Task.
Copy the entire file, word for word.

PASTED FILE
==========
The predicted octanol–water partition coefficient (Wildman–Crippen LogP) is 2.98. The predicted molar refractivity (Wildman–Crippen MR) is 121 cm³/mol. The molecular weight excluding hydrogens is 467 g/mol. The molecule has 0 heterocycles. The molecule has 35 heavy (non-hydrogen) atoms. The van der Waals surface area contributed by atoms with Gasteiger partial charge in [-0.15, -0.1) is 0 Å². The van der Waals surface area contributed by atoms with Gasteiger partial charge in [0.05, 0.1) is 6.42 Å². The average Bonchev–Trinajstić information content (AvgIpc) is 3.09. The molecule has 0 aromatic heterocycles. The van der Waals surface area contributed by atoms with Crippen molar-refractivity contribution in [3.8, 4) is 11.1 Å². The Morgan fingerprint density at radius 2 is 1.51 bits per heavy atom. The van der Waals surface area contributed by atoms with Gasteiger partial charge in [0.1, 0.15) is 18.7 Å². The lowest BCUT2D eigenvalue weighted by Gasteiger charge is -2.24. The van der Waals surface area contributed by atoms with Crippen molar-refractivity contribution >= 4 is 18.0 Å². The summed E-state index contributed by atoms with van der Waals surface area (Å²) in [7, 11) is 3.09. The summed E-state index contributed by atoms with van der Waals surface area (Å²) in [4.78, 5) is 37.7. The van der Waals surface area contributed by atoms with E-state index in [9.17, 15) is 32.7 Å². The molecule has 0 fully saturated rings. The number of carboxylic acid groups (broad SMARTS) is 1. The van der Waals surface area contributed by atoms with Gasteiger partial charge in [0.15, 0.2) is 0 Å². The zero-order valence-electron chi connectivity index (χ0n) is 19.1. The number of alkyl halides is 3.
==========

The predicted octanol–water partition coefficient (Wildman–Crippen LogP) is 2.98. The predicted molar refractivity (Wildman–Crippen MR) is 121 cm³/mol. The molecular weight excluding hydrogens is 467 g/mol. The molecule has 0 heterocycles. The molecule has 35 heavy (non-hydrogen) atoms. The van der Waals surface area contributed by atoms with Gasteiger partial charge in [-0.15, -0.1) is 0 Å². The van der Waals surface area contributed by atoms with Gasteiger partial charge in [0.05, 0.1) is 6.42 Å². The average Bonchev–Trinajstić information content (AvgIpc) is 3.09. The molecule has 0 aromatic heterocycles. The van der Waals surface area contributed by atoms with Crippen molar-refractivity contribution in [3.8, 4) is 11.1 Å². The Morgan fingerprint density at radius 2 is 1.51 bits per heavy atom. The van der Waals surface area contributed by atoms with Gasteiger partial charge in [0.1, 0.15) is 18.7 Å². The lowest BCUT2D eigenvalue weighted by Gasteiger charge is -2.24. The van der Waals surface area contributed by atoms with Crippen molar-refractivity contribution >= 4 is 18.0 Å². The summed E-state index contributed by atoms with van der Waals surface area (Å²) in [7, 11) is 3.09. The summed E-state index contributed by atoms with van der Waals surface area (Å²) in [4.78, 5) is 37.7. The van der Waals surface area contributed by atoms with E-state index in [9.17, 15) is 32.7 Å². The molecule has 0 fully saturated rings. The number of carboxylic acid groups (broad SMARTS) is 1. The van der Waals surface area contributed by atoms with Gasteiger partial charge in [0.15, 0.2) is 0 Å². The zero-order valence-electron chi connectivity index (χ0n) is 19.1. The number of alkyl halides is 3.